Strengthening public education by implementing RTE

The percentage enrolment of children in government schools overall, is declining every year and that of private schools increasing, as the statistics collected by the Government of India indicate. ‘Private’ has become a buzzword for ‘quality education’, or at least to making a claim to be better than ‘government’.

 

Privatisation of school education

 

Most private schools1 are similar to hotels, where the clientèle is based on ability to pay tariff. The range of private schools, in terms of their resources and capabilities is wide; depending largely on the fees paid by the parents. At the top, there is a small percentage of well resourced elite schools catering to the upper classes. These schools have more than adequate infrastructure and support staff. Teachers tend to be well-paid, and they have a small teacher-pupil ratio of 1:20 or lesser, enabling individual attention to students. The annual fees for a child can easily be in excess of a lakh of ruppees.

Private schools which cater to middle class sections of society have basic infrastructure and adequate teachers, though teacher-pupil ratios tend to be larger than those in the elite schools. At the other end, are the so called ‘affordable private schools’ catering to the poor, these schools tend to have poor infrastructure, pay poor salaries to teachers, and can offer only a limited range of learning opportunities to students, due to paucity of resources. This stratification is inevitable as private schools are ‘unaided’; meaning they get no support from government and have to depend on fees paid by parents. Good schooling is expensive; providing schools, classrooms, libraries, playgrounds, equipment for sports and laboratories, qualified teachers and rich learning experiences requires significant initial and recurring investments.

While having a range of hotels is socially acceptable, this scenario is harmful in the case of school education. As the American philosopher John Dewey explains, the primary aim of education in any modern society is to help every student develop as a concerned and responsible citizen in order to evolve a just and democratic society. For Gandhi, the school was the primary institution to build a peaceful and non-exploitative society. The increasing privatisation of school education leads to increased stratification, which promotes social inequity. The rich and affluent are able to purchase good quality education (at least in terms of disciplinary knowledge) in elite schools, while the children of the poor suffer in poorly resourced schools, which are not capable of providing quality education. Providing poor learning opportunities to a section of society negates possibilities to evolve a non-expolitative, equitable and democratic polity and society.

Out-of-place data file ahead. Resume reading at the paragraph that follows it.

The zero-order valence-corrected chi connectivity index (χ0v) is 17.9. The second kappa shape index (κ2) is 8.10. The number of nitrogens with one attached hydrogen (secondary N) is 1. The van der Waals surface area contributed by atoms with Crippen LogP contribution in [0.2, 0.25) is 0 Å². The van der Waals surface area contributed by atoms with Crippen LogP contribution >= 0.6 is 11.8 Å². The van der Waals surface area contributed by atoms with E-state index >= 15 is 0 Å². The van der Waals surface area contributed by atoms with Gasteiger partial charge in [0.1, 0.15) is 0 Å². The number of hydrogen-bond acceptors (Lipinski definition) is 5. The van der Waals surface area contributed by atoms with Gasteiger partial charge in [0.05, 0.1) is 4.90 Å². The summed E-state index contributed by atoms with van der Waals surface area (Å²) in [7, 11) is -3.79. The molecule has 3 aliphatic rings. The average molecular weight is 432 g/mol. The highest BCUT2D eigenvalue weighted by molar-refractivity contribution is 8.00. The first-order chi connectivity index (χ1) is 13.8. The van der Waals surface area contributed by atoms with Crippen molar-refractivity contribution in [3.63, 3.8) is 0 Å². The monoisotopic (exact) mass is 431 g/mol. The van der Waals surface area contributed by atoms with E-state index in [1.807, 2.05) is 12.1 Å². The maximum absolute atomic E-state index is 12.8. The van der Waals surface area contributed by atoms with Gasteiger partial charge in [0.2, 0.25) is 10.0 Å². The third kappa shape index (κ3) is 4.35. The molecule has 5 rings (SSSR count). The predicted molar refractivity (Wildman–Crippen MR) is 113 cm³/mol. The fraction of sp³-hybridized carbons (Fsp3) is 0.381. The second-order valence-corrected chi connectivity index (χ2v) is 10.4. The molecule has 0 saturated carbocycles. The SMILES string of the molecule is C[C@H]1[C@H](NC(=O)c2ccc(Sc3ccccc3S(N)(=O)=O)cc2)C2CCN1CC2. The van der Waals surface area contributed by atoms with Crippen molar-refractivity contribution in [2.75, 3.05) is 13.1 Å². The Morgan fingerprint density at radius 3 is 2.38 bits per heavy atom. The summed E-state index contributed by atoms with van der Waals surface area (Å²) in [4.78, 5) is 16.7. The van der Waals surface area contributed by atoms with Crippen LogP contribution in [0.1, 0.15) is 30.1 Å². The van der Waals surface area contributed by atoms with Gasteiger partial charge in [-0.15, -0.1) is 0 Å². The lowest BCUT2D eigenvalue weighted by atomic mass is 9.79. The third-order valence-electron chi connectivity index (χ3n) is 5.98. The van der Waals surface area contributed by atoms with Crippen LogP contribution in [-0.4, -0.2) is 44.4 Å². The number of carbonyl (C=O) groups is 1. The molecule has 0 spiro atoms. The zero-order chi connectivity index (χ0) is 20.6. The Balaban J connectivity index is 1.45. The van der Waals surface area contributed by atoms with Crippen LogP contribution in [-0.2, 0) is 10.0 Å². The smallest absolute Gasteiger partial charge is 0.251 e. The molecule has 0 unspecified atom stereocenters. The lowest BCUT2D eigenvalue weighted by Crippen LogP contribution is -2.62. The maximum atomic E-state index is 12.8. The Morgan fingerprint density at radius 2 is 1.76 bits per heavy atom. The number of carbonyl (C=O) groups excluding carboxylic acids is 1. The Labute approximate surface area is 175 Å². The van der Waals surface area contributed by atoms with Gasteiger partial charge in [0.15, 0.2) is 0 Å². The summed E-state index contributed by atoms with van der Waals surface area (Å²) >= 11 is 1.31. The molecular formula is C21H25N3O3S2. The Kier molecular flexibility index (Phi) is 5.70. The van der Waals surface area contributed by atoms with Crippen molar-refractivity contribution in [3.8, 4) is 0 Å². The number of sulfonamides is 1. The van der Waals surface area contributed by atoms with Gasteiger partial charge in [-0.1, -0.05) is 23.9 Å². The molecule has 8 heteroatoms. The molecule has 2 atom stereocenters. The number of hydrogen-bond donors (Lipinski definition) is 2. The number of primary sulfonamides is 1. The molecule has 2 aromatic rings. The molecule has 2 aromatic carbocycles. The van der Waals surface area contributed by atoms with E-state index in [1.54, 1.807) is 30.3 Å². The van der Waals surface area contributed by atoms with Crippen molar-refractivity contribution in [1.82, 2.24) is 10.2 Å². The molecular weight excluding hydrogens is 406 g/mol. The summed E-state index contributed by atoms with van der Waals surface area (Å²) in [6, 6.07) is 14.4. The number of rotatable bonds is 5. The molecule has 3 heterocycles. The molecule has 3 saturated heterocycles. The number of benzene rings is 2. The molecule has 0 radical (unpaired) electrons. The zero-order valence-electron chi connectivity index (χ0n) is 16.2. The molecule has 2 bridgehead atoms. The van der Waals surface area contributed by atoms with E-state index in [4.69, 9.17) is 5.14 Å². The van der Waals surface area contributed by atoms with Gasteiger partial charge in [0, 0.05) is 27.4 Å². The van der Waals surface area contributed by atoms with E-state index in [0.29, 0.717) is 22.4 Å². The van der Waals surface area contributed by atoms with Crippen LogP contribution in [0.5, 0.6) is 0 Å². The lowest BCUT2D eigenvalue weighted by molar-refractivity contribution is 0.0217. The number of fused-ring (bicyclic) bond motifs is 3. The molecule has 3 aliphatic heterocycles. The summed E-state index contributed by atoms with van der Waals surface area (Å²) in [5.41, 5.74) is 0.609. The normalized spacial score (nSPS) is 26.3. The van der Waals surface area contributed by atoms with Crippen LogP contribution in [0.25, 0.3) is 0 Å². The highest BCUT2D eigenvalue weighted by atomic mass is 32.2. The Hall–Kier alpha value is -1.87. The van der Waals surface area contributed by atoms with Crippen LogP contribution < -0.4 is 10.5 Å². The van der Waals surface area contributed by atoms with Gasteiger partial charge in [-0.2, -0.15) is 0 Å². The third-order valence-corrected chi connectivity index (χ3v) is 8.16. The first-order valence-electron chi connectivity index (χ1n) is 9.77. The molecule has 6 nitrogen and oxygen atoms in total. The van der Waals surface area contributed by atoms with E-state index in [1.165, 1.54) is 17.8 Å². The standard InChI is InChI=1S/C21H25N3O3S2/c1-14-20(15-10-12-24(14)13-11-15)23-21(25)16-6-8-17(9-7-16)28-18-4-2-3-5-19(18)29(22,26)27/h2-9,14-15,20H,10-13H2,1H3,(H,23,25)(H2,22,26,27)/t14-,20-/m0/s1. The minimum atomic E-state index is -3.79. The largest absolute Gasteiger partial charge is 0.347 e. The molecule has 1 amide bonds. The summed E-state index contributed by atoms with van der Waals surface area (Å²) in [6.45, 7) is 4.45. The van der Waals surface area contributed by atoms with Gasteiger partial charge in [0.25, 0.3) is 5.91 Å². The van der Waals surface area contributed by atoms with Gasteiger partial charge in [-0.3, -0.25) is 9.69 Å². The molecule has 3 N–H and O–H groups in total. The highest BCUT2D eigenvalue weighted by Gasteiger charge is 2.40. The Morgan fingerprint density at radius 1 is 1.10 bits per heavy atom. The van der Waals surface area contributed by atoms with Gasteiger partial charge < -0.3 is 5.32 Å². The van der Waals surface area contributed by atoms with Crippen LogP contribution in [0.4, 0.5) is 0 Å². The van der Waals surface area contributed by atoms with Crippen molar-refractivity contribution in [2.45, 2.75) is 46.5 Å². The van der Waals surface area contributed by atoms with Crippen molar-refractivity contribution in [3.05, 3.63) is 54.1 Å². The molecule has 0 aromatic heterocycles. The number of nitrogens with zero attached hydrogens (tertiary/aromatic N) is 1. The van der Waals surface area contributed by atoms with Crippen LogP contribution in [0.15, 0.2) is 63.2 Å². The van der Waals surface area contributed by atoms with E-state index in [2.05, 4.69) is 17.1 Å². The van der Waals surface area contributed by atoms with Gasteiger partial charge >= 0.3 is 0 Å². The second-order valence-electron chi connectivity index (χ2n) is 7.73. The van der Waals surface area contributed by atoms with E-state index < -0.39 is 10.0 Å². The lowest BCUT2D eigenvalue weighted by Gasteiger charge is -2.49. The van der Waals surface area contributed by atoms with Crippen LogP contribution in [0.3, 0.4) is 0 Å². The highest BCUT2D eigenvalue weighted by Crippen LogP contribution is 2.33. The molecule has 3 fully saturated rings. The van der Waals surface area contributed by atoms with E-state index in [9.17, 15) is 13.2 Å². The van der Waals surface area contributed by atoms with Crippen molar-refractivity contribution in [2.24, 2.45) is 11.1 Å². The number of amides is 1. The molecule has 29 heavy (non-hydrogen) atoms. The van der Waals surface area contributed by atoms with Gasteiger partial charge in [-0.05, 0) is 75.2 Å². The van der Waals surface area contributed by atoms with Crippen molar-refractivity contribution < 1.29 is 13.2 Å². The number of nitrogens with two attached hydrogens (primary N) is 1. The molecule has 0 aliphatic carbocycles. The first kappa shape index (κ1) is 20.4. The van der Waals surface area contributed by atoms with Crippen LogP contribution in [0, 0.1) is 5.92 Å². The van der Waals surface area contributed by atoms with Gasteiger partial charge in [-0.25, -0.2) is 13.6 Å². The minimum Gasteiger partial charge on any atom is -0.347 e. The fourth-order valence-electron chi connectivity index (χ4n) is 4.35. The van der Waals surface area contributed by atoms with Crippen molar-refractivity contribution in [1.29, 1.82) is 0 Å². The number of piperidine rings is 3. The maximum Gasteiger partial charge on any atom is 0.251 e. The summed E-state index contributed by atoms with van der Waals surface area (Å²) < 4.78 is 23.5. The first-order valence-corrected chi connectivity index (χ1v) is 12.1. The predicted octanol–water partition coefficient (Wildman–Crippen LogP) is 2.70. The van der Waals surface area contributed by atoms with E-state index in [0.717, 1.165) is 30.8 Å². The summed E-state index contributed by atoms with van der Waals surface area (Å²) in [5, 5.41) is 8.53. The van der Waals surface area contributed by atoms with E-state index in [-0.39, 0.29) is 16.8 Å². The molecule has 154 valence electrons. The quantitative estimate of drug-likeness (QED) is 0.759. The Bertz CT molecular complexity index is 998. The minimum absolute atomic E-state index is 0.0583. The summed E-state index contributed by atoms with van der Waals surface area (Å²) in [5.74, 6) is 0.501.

The middle class has accessed government schools in the past and continues to do so in areas where there are none or few private schools. However, the increasing enrolment of students in private schools, often leaves behind only students from very marginalized groups in government schools. This contributes to the further weakening of the government system, as parents of students attending government schools coming from increasingly marginalized backgrounds are unable to provide pressures for greater accountability of the government school system. More universal a public system is, more the chances of the users enforcing accountability on the system. David Kynaston puts it across humorously, “One only has to witness pushy private-school parents to realise that the state sector will never achieve its full capability without them.”

Pasi Sahlberg, the Finnish educator has described how Finnish education has evolved from a steeply hierarchical one, made up of private, selective and less-well regarded “local” schools, to become a system in which every child attends the “common school”2. He has asserted that Finland’s politicians and educational figures recognised that a profoundly unequal education system did not simply reproduce inequality down the generations, but weakened the fabric of the nation itself. In our country, already stratified on grounds of gender, caste, class, ethnicity and religion, school privatisation would further weaken national cohesion and ‘unity in diversity’.

Funding private schools

One cause of the increasing enrolment in private schools, is the partial implementation of the Right to Education Act (RTE), specifically, implementation of the provision requiring private schools to admit students from marginalized backgrounds, to the extent of 25% of their enrolment. The fees of such students is reimbursed by the government to the private schools, the reimbursement amount being the government’s per student expenditure in its own schools, or the actual fees collected by the private school, whichever is lesser. Parents are finding this a novel method to enrol their children in private schools, which otherwise would have denied their wards admission. With the government paying the fees, more and more parents are now able to fulfil their desire for enrolling their children in private schools. This move appears to have unfortunately strengthened the popular impression that private schools are better than government schools, as the government itself is paying parents to enrol in private schools! Parents desire for private schools is extending even to those schools which may not be well resourced to offer good education, and may even be worse off than the neighbouring government school, in some or all respects.